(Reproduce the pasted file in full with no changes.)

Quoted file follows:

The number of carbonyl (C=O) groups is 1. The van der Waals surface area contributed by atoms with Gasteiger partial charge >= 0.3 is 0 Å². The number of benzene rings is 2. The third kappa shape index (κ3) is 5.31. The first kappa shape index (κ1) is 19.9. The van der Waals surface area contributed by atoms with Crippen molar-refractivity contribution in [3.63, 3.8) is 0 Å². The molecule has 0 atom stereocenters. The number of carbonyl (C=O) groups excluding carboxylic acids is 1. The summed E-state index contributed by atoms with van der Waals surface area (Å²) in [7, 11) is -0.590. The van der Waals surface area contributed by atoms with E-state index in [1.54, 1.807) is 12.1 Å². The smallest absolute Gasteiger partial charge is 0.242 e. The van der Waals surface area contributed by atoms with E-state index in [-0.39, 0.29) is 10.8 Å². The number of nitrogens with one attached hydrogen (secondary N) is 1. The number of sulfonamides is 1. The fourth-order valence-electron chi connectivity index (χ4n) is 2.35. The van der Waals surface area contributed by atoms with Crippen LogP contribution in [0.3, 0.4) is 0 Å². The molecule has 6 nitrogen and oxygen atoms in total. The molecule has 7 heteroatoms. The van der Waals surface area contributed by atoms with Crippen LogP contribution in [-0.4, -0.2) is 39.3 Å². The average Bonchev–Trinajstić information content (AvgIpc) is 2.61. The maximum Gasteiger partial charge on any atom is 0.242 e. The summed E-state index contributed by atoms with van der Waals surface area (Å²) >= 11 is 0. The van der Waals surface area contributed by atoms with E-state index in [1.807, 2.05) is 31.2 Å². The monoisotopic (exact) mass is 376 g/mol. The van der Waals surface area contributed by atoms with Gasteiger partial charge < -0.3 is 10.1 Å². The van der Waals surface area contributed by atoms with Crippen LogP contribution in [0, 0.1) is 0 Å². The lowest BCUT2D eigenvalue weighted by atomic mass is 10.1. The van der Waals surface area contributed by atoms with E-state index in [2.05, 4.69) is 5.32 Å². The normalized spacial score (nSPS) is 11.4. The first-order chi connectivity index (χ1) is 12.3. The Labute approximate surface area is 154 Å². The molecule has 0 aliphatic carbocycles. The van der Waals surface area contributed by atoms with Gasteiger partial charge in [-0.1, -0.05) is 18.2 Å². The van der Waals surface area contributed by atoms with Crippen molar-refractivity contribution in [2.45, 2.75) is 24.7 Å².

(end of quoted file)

The number of carbonyl (C=O) groups is 1. The van der Waals surface area contributed by atoms with Gasteiger partial charge >= 0.3 is 0 Å². The number of benzene rings is 2. The third kappa shape index (κ3) is 5.31. The first kappa shape index (κ1) is 19.9. The van der Waals surface area contributed by atoms with Crippen molar-refractivity contribution in [3.63, 3.8) is 0 Å². The molecule has 0 atom stereocenters. The number of carbonyl (C=O) groups excluding carboxylic acids is 1. The summed E-state index contributed by atoms with van der Waals surface area (Å²) in [7, 11) is -0.590. The van der Waals surface area contributed by atoms with E-state index in [1.54, 1.807) is 12.1 Å². The smallest absolute Gasteiger partial charge is 0.242 e. The van der Waals surface area contributed by atoms with E-state index in [-0.39, 0.29) is 10.8 Å². The number of nitrogens with one attached hydrogen (secondary N) is 1. The number of sulfonamides is 1. The fourth-order valence-electron chi connectivity index (χ4n) is 2.35. The van der Waals surface area contributed by atoms with Crippen LogP contribution in [0.3, 0.4) is 0 Å². The molecule has 6 nitrogen and oxygen atoms in total. The molecule has 7 heteroatoms. The van der Waals surface area contributed by atoms with Crippen LogP contribution in [-0.4, -0.2) is 39.3 Å². The average Bonchev–Trinajstić information content (AvgIpc) is 2.61. The maximum Gasteiger partial charge on any atom is 0.242 e. The summed E-state index contributed by atoms with van der Waals surface area (Å²) >= 11 is 0. The van der Waals surface area contributed by atoms with E-state index in [1.807, 2.05) is 31.2 Å². The monoisotopic (exact) mass is 376 g/mol. The van der Waals surface area contributed by atoms with Gasteiger partial charge < -0.3 is 10.1 Å². The van der Waals surface area contributed by atoms with Crippen LogP contribution in [0, 0.1) is 0 Å². The lowest BCUT2D eigenvalue weighted by atomic mass is 10.1. The van der Waals surface area contributed by atoms with E-state index in [2.05, 4.69) is 5.32 Å². The normalized spacial score (nSPS) is 11.4. The first-order chi connectivity index (χ1) is 12.3. The Labute approximate surface area is 154 Å². The molecule has 0 aliphatic carbocycles. The van der Waals surface area contributed by atoms with Gasteiger partial charge in [-0.1, -0.05) is 18.2 Å². The van der Waals surface area contributed by atoms with Crippen molar-refractivity contribution in [2.45, 2.75) is 24.7 Å².